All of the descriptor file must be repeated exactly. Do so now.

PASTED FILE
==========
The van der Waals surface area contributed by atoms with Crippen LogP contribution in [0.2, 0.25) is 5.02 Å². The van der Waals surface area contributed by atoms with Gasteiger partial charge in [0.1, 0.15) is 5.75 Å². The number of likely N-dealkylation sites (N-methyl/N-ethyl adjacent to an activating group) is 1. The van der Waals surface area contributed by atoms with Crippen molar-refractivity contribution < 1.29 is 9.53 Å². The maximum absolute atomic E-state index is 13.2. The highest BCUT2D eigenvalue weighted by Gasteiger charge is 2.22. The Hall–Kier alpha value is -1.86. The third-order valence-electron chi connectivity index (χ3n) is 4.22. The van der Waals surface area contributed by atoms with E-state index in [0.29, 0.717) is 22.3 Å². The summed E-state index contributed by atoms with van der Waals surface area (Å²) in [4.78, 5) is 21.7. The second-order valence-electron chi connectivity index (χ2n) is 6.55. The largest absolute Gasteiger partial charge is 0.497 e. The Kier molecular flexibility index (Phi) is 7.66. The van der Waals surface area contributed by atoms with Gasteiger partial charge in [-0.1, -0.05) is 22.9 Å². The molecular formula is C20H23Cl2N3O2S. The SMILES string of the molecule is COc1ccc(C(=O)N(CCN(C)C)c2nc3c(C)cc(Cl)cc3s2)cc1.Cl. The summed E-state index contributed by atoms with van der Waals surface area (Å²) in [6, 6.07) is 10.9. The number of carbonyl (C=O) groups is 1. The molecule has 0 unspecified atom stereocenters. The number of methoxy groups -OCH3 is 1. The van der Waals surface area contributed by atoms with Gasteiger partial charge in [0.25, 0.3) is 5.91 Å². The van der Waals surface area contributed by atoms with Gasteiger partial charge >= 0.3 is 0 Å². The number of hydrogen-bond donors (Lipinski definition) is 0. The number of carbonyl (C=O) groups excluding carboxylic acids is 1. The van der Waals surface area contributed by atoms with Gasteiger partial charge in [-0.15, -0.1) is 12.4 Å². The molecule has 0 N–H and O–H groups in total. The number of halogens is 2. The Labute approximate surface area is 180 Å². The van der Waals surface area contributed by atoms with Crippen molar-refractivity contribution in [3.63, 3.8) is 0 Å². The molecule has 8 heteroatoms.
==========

The van der Waals surface area contributed by atoms with Crippen LogP contribution in [0.2, 0.25) is 5.02 Å². The van der Waals surface area contributed by atoms with Gasteiger partial charge in [0.1, 0.15) is 5.75 Å². The number of likely N-dealkylation sites (N-methyl/N-ethyl adjacent to an activating group) is 1. The van der Waals surface area contributed by atoms with Crippen molar-refractivity contribution < 1.29 is 9.53 Å². The maximum absolute atomic E-state index is 13.2. The highest BCUT2D eigenvalue weighted by Gasteiger charge is 2.22. The Hall–Kier alpha value is -1.86. The third-order valence-electron chi connectivity index (χ3n) is 4.22. The van der Waals surface area contributed by atoms with E-state index in [0.29, 0.717) is 22.3 Å². The summed E-state index contributed by atoms with van der Waals surface area (Å²) in [4.78, 5) is 21.7. The second-order valence-electron chi connectivity index (χ2n) is 6.55. The largest absolute Gasteiger partial charge is 0.497 e. The Kier molecular flexibility index (Phi) is 7.66. The van der Waals surface area contributed by atoms with Gasteiger partial charge in [-0.1, -0.05) is 22.9 Å². The molecular formula is C20H23Cl2N3O2S. The SMILES string of the molecule is COc1ccc(C(=O)N(CCN(C)C)c2nc3c(C)cc(Cl)cc3s2)cc1.Cl. The summed E-state index contributed by atoms with van der Waals surface area (Å²) in [6, 6.07) is 10.9. The number of carbonyl (C=O) groups is 1. The molecule has 0 unspecified atom stereocenters. The number of methoxy groups -OCH3 is 1. The van der Waals surface area contributed by atoms with Gasteiger partial charge in [0.25, 0.3) is 5.91 Å². The van der Waals surface area contributed by atoms with Gasteiger partial charge >= 0.3 is 0 Å². The number of hydrogen-bond donors (Lipinski definition) is 0. The number of carbonyl (C=O) groups excluding carboxylic acids is 1. The van der Waals surface area contributed by atoms with Gasteiger partial charge in [-0.15, -0.1) is 12.4 Å². The molecule has 0 N–H and O–H groups in total. The number of halogens is 2. The Labute approximate surface area is 180 Å². The van der Waals surface area contributed by atoms with Crippen molar-refractivity contribution in [3.63, 3.8) is 0 Å². The molecule has 8 heteroatoms.